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December 8, 2022

This August, the National American Fisheries Society met in Spokane, WA, for the 152nd annual meeting.  Fisheries managers, biologists, professors, ecologists, aquaculturists, economists, engineers, geneticists, and social scientists from around the world joined to share scientific research and make professional connections.

The Western Fisheries Research Center (WFRC) contributed and engaged with presentations and organized symposiums. Seventeen papers and posters were given by WFRC throughout the conference on topics ranging from dam removal, invasive species, climate change, river conservation, and endangered species research. Two symposia featured in the program were organized and co-led by WFRC scientists, helping to advance the research and efforts on the topics of Pacific Lamprey and species reintroductions:

A symposium on Pacific Lamprey titled “Native Lampreys: Research and Conservation of Ancient Fishes” was organized by Theresa “Marty” Liedtke and colleagues from U.S. Fish and Wildlife Service, Washington Department of Fish and Wildlife, and University of Alaska. This symposium focused on conservation of native lampreys, including presentations on related research, monitoring, conservation, policy, and outreach. Native lampreys are vital in freshwater, estuarine, and marine ecosystems, and many species are in decline. Due to their subsistence, medicinal, and spiritual value, indigenous peoples have initiated efforts supporting conservation of Pacific Lamprey in the Pacific Northwest. Their efforts resulted in formation of the Pacific Lamprey Conservation Initiative (PLCI), a cooperative agreement among tribes, natural resource agencies, policy makers, and other entities, that includes an assessment, conservation agreement, and regional implementation plans. Presentations in this symposium connected to the PLCI efforts and included novel research, inclusion of tribal perspectives, consideration of lampreys in ecosystem management efforts, and collaboration among entities. This next spring, the AFS symposium group is planning a special edition in North American Journal of Fisheries Management as a follow-up to the symposium, including 15 papers on lamprey.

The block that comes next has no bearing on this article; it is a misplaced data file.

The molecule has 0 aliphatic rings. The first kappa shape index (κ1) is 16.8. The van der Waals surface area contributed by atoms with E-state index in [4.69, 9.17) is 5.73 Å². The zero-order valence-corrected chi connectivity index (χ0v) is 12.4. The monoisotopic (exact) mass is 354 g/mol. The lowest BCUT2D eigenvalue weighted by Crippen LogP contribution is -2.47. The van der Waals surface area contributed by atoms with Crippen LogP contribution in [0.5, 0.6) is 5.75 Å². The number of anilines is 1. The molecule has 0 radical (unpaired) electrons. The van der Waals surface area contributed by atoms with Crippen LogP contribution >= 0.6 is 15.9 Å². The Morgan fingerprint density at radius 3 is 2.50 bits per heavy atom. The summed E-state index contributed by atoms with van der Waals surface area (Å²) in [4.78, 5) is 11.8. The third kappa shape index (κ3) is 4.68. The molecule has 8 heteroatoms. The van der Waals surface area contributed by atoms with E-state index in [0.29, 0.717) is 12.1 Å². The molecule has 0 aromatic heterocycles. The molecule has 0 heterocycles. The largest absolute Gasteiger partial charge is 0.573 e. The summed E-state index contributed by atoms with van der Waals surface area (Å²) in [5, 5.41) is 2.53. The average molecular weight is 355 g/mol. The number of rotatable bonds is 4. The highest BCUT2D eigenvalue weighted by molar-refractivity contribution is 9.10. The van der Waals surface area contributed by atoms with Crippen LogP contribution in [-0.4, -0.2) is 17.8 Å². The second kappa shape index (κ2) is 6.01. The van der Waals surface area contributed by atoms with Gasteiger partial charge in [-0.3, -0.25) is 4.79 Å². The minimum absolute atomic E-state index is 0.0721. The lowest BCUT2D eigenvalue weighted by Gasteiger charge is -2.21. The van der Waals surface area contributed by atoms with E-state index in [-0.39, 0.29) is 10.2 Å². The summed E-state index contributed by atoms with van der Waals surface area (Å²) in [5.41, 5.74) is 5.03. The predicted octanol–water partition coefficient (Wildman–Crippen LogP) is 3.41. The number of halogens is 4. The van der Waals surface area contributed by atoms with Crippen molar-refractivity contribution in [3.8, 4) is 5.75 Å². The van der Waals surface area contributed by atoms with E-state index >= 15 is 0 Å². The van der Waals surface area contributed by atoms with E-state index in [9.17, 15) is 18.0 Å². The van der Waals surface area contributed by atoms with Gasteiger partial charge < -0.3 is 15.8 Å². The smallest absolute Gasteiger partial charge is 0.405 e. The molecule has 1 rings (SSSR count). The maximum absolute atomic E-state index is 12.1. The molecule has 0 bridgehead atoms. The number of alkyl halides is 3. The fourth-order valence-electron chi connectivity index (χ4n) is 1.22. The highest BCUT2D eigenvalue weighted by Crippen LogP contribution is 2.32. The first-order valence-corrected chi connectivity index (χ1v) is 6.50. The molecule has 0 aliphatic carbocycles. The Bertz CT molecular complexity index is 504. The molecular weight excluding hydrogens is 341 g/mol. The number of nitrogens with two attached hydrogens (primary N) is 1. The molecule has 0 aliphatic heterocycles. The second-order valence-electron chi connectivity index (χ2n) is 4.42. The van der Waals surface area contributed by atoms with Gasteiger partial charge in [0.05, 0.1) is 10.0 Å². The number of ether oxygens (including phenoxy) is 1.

The symposium focused on fish reintroduction titled “Reintroducing migratory fishes and restoring their ecological role” was co-organized by Toby Kock along with USGS colleagues at University of Maine and Grant County Public Utility District. This was a large, three-day session that included 32 in-person and 3 virtual presentations focused on efforts to understand reintroduction (or introduction) and associated ecology of migratory fishes throughout the United States and South America. Pacific salmon, alosines, Atlantic salmon, sea lamprey, sturgeon and bass were focal species in presentations that examined many different aspects of migratory fishes and the reintroduction process. Most of the studies presented were developed as part of efforts to restore migratory fish populations in impounded river systems. Several presenters focused on anadromous reintroduction in the Upper Columbia River, complementary to the ceremonial release of adult Chinook salmon into the Spokane River on Wednesday afternoon by the Spokane Tribe of Indians and their partners. This event was included in the annual meeting program and was attended by several hundred people. Collectively, this reintroduction session complemented presentations by plenary speakers during the meeting and the ceremonial fish release and furthered the encouraging theme of fish restoration efforts and connectivity that permeated the 2022 meeting. 

To learn more, visit AFS Annual Meeting – American Fisheries Society 2022 Annual Meeting, Spokane or contact Toby Kock at or Marty Liedtke at 

People in two lines waiting for fish release
People line up to participate in ceremonial multi-tribal fish release in the Spokane River. They are awaiting a fish to be loaded from a transport truck into a waterproof bag, then hand the fish off until they reach the river, where the fish is released into the river.
Ian Jezorek hands off adult Chinook salmon in a bag during ceremonial fish release
 Fish biologist Ian Jezorek participates in ceremonial multi-tribal fish release in the Spokane River.
Fish biologist releasing fish into river
Fish biologist, Jill Hardiman, participates in the event by releasing an adult Chinook salmon into the Spokane River.


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